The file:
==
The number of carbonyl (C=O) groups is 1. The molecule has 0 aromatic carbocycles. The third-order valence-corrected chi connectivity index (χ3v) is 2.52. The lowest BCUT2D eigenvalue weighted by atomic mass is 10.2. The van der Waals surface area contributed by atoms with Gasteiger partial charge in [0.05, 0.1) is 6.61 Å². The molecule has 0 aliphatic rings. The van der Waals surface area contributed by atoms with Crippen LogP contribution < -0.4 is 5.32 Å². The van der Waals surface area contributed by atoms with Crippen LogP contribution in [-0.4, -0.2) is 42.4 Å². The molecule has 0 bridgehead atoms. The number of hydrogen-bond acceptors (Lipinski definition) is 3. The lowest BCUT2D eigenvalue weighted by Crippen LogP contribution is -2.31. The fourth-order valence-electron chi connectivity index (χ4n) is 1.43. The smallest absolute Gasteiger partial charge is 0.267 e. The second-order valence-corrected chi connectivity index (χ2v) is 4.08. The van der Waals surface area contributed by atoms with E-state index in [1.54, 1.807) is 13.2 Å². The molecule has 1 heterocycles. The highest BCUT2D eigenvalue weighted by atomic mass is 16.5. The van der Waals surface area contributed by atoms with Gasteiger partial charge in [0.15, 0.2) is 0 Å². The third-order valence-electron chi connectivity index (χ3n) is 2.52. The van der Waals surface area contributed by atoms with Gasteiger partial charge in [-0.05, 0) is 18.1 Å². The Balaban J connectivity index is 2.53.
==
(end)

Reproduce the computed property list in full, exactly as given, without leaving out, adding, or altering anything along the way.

The number of carbonyl (C=O) groups is 1. The molecule has 0 aromatic carbocycles. The third-order valence-corrected chi connectivity index (χ3v) is 2.52. The lowest BCUT2D eigenvalue weighted by atomic mass is 10.2. The van der Waals surface area contributed by atoms with Gasteiger partial charge in [0.05, 0.1) is 6.61 Å². The molecule has 0 aliphatic rings. The van der Waals surface area contributed by atoms with Crippen LogP contribution < -0.4 is 5.32 Å². The van der Waals surface area contributed by atoms with Crippen LogP contribution in [-0.4, -0.2) is 42.4 Å². The molecule has 0 bridgehead atoms. The number of hydrogen-bond acceptors (Lipinski definition) is 3. The lowest BCUT2D eigenvalue weighted by Crippen LogP contribution is -2.31. The fourth-order valence-electron chi connectivity index (χ4n) is 1.43. The smallest absolute Gasteiger partial charge is 0.267 e. The second-order valence-corrected chi connectivity index (χ2v) is 4.08. The van der Waals surface area contributed by atoms with E-state index in [1.54, 1.807) is 13.2 Å². The molecule has 1 heterocycles. The highest BCUT2D eigenvalue weighted by atomic mass is 16.5. The van der Waals surface area contributed by atoms with Gasteiger partial charge in [0.15, 0.2) is 0 Å². The third-order valence-electron chi connectivity index (χ3n) is 2.52. The van der Waals surface area contributed by atoms with Gasteiger partial charge in [-0.05, 0) is 18.1 Å². The Balaban J connectivity index is 2.53.